By Ivonne Yee-Amor
It seems these days we look to celebrities for fashion, food and lifestyle advice, what type of clothes to wear, what techie item to buy, what soda to drink and what restaurant to see-and-be-seen. Hollywood is taking over the consumer market.
Many celebrities have built multimillion and even billion dollar businesses and brands—not just through their popularity, but with sweat equity. Now, FIU students are learning those business lessons directly from some of the world’s most famous celebrities thanks to a class taught by Miami nightlife entrepreneur David Grutman.
Grammy-winning singer and music producer Pharrell Williams surprised the 200 students in Grutman's class during thier visit to LIV in November. Williams led a panel discussion with Grutman; Jeff Soffer, chairman and CEO of Fontainebleau Development; and FIU alumnus Philip Goldfarb ’79, president and chief operating officer of the Fontainebleau Miami Beach.
“If I had to think about what would be the strand between all the pearls of the different partnerships that I have, I think it first starts with a little bit of delusion that you can do something,” Williams said. “Then, there needs to be some stubbornness, and then there’s got to be a whole lot of belief.”
Goldfarb and Soffer spoke about the history and restoration of Fontainebleau Miami Beach, the importance of relationships in the hospitality business and daily operations of the hotel’s 56 departments.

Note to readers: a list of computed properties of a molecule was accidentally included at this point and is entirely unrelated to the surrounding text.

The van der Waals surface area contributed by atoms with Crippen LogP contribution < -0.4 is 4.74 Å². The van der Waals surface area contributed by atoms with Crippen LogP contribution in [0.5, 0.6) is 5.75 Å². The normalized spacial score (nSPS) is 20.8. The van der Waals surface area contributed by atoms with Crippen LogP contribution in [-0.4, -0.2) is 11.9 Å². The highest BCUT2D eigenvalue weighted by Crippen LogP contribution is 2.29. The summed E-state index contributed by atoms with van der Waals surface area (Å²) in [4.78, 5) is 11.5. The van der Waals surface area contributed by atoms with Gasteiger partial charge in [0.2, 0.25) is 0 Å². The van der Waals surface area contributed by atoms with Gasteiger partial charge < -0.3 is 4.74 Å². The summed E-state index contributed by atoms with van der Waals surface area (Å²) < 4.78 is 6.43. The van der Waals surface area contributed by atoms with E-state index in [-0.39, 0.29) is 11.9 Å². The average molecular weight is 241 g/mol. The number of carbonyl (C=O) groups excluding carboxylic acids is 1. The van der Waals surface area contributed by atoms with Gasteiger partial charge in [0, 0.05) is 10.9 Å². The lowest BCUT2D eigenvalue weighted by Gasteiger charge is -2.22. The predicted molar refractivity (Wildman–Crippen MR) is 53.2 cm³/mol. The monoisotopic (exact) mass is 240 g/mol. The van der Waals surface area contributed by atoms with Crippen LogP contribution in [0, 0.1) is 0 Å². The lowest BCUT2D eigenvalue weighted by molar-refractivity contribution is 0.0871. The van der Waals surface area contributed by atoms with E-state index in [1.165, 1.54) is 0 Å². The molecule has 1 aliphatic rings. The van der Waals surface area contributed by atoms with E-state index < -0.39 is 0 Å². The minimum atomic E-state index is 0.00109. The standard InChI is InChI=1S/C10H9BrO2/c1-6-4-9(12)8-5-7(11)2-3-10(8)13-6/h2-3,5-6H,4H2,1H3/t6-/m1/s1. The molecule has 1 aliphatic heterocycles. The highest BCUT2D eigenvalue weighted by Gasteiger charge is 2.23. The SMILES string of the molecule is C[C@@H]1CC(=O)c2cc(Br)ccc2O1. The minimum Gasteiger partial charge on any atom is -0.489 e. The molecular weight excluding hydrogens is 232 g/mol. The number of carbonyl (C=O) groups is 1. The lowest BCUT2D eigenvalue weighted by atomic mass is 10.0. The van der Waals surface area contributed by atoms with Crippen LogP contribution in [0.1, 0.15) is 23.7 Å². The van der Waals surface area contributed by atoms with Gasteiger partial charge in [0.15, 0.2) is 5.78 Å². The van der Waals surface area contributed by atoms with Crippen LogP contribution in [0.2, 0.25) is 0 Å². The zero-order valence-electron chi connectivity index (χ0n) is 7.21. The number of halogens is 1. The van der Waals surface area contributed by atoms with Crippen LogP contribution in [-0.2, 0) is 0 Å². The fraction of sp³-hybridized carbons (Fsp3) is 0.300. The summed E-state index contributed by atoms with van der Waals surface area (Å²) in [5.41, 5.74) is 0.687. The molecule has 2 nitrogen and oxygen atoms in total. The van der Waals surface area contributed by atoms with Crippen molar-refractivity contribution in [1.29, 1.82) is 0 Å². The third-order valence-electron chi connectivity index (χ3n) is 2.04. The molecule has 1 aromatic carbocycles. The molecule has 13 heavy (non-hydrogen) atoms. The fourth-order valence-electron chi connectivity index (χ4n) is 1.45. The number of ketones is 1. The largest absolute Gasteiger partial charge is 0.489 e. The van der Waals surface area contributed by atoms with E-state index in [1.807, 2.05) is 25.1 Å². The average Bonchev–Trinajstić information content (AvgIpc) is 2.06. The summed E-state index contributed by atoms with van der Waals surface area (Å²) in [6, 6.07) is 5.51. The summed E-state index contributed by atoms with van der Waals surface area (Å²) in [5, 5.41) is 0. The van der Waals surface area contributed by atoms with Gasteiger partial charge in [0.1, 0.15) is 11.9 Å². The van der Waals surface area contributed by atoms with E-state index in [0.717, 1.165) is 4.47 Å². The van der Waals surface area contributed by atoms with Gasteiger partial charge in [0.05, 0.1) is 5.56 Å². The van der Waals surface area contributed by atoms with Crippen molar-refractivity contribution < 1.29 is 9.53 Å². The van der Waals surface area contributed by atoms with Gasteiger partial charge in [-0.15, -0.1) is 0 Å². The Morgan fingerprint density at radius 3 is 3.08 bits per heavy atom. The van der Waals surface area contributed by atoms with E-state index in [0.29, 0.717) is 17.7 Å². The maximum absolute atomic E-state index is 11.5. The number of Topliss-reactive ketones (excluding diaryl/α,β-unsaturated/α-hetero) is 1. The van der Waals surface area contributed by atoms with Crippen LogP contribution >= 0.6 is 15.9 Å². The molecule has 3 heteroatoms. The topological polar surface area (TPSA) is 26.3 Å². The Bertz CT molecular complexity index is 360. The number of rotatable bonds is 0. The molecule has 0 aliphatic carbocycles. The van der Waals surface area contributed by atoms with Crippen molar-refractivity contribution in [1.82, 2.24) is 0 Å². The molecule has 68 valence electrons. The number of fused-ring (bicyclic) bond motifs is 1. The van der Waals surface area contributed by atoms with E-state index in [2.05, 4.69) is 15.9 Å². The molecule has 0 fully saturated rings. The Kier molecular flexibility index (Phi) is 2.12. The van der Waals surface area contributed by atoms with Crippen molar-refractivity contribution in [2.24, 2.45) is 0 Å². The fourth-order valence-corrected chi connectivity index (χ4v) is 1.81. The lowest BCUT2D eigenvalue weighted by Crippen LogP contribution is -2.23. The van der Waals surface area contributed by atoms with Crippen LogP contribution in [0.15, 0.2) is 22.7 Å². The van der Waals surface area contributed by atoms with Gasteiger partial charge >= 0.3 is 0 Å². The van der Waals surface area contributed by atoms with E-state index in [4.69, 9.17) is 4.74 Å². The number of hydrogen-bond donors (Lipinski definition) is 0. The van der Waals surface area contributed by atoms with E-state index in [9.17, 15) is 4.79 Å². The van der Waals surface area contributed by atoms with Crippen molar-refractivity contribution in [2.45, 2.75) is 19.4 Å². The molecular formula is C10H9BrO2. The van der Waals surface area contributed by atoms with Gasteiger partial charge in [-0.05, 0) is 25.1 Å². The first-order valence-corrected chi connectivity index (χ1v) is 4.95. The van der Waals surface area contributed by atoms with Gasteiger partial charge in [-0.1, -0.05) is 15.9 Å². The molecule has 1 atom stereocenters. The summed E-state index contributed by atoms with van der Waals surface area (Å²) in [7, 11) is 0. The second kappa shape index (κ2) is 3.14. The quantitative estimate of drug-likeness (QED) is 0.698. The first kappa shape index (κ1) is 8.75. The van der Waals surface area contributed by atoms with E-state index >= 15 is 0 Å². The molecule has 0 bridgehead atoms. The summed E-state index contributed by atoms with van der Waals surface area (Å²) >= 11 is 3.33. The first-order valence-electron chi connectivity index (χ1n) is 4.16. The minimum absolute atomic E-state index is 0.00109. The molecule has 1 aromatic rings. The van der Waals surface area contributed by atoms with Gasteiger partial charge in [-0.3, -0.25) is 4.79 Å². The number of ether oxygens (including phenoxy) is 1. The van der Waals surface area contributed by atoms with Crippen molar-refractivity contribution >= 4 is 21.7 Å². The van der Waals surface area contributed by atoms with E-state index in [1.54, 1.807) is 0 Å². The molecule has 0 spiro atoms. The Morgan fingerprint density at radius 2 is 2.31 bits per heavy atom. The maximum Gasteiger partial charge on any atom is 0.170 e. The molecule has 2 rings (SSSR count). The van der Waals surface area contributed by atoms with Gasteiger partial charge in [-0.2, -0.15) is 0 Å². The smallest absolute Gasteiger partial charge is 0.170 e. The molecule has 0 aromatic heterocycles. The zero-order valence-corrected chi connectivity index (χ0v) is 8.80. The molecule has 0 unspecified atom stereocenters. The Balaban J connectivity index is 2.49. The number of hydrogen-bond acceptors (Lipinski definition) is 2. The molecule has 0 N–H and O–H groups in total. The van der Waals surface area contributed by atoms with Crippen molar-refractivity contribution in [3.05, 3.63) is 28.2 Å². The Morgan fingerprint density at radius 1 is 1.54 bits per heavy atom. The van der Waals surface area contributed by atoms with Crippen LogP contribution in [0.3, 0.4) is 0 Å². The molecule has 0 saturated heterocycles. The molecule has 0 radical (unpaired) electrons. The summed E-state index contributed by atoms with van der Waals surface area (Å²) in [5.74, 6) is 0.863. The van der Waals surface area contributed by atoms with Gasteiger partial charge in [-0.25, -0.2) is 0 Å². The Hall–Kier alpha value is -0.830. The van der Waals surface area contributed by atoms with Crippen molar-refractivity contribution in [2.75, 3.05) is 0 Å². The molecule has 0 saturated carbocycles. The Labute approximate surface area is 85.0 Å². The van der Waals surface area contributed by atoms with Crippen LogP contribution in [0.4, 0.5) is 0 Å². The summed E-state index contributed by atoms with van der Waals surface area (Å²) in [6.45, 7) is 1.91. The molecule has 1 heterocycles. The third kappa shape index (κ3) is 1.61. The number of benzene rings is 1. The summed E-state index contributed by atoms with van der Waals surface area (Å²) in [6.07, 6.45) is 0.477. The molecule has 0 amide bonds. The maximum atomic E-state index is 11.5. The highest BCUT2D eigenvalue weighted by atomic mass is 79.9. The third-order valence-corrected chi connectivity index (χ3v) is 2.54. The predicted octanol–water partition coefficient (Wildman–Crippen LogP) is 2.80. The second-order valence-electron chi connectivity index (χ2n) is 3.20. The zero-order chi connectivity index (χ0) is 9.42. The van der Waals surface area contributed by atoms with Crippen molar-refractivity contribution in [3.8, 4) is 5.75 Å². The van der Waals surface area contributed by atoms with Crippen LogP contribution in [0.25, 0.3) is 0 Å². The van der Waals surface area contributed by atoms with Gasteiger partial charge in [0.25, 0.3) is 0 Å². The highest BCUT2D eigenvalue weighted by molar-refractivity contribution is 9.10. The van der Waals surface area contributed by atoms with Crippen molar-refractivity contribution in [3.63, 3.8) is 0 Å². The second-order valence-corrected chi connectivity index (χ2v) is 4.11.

Throughout the class, Grutman shared his own pearls of wisdom. “In order to be successful, you must make everything you do personal,” he said.
He stressed the importance of “persistence and perseverance” and to “always be intentional” and “never stop getting better.” Lessons were interweaved with business concepts, such as leasing versus ownership, restaurant purchasing, relationship building and even landscaping.
Grutman started off his first class by bringing in DJ Khaled to energize the room. Other surprise celebrity visits included: Foodgod Jonathan Cheban; Rolling Loud Music Festival co-founder Matt Zingler, via Facetime Hollywood Talent Manager Shep Gordon; and famed street artist Alec Monopoly, whose name and paintings are inspired by the popular board game’s Rich Uncle Pennybags.
But celebrities aren’t everything; Grutman says there’s a lot more to it. He believes in delivering an X-factor to your guests.
“The best way to learn is from someone who is in the industry living and breathing hospitality all day and night long,” Grutman said. One of his most popular lessons was about creating “Instagrammable dishes."
The class is Grutman’s first venture into academia.